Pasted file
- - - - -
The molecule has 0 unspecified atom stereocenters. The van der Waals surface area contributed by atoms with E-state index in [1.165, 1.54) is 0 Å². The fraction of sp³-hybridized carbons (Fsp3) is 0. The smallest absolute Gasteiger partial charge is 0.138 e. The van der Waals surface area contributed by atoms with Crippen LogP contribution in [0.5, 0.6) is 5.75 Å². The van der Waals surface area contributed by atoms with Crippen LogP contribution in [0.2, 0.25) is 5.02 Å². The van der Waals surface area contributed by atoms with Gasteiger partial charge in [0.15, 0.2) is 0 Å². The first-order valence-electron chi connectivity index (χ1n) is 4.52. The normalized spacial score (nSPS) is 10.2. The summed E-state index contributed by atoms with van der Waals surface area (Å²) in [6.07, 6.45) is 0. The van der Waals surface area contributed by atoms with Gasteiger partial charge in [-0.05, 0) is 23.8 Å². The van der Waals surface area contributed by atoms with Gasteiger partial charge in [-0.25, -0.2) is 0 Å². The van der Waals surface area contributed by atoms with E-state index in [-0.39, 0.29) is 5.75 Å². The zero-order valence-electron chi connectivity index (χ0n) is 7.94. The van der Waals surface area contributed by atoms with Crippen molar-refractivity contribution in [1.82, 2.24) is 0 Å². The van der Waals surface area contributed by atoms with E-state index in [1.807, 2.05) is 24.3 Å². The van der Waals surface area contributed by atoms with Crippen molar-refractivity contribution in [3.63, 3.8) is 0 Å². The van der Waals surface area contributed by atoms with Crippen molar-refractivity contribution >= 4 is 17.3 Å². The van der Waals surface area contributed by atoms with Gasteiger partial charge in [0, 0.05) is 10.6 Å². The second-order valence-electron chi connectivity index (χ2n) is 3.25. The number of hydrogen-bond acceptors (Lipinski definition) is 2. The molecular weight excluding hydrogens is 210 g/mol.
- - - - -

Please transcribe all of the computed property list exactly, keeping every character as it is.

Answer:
The molecule has 0 unspecified atom stereocenters. The van der Waals surface area contributed by atoms with E-state index in [1.165, 1.54) is 0 Å². The fraction of sp³-hybridized carbons (Fsp3) is 0. The smallest absolute Gasteiger partial charge is 0.138 e. The van der Waals surface area contributed by atoms with Crippen LogP contribution in [0.5, 0.6) is 5.75 Å². The van der Waals surface area contributed by atoms with Crippen LogP contribution in [0.2, 0.25) is 5.02 Å². The van der Waals surface area contributed by atoms with Gasteiger partial charge in [0.15, 0.2) is 0 Å². The first-order valence-electron chi connectivity index (χ1n) is 4.52. The normalized spacial score (nSPS) is 10.2. The summed E-state index contributed by atoms with van der Waals surface area (Å²) in [6.07, 6.45) is 0. The van der Waals surface area contributed by atoms with Gasteiger partial charge in [-0.05, 0) is 23.8 Å². The van der Waals surface area contributed by atoms with Gasteiger partial charge in [-0.25, -0.2) is 0 Å². The van der Waals surface area contributed by atoms with E-state index in [-0.39, 0.29) is 5.75 Å². The zero-order valence-electron chi connectivity index (χ0n) is 7.94. The van der Waals surface area contributed by atoms with Crippen molar-refractivity contribution in [1.82, 2.24) is 0 Å². The van der Waals surface area contributed by atoms with E-state index in [1.807, 2.05) is 24.3 Å². The van der Waals surface area contributed by atoms with Crippen molar-refractivity contribution in [3.63, 3.8) is 0 Å². The van der Waals surface area contributed by atoms with Crippen molar-refractivity contribution >= 4 is 17.3 Å². The van der Waals surface area contributed by atoms with Gasteiger partial charge in [0, 0.05) is 10.6 Å². The second-order valence-electron chi connectivity index (χ2n) is 3.25. The number of hydrogen-bond acceptors (Lipinski definition) is 2. The molecular weight excluding hydrogens is 210 g/mol.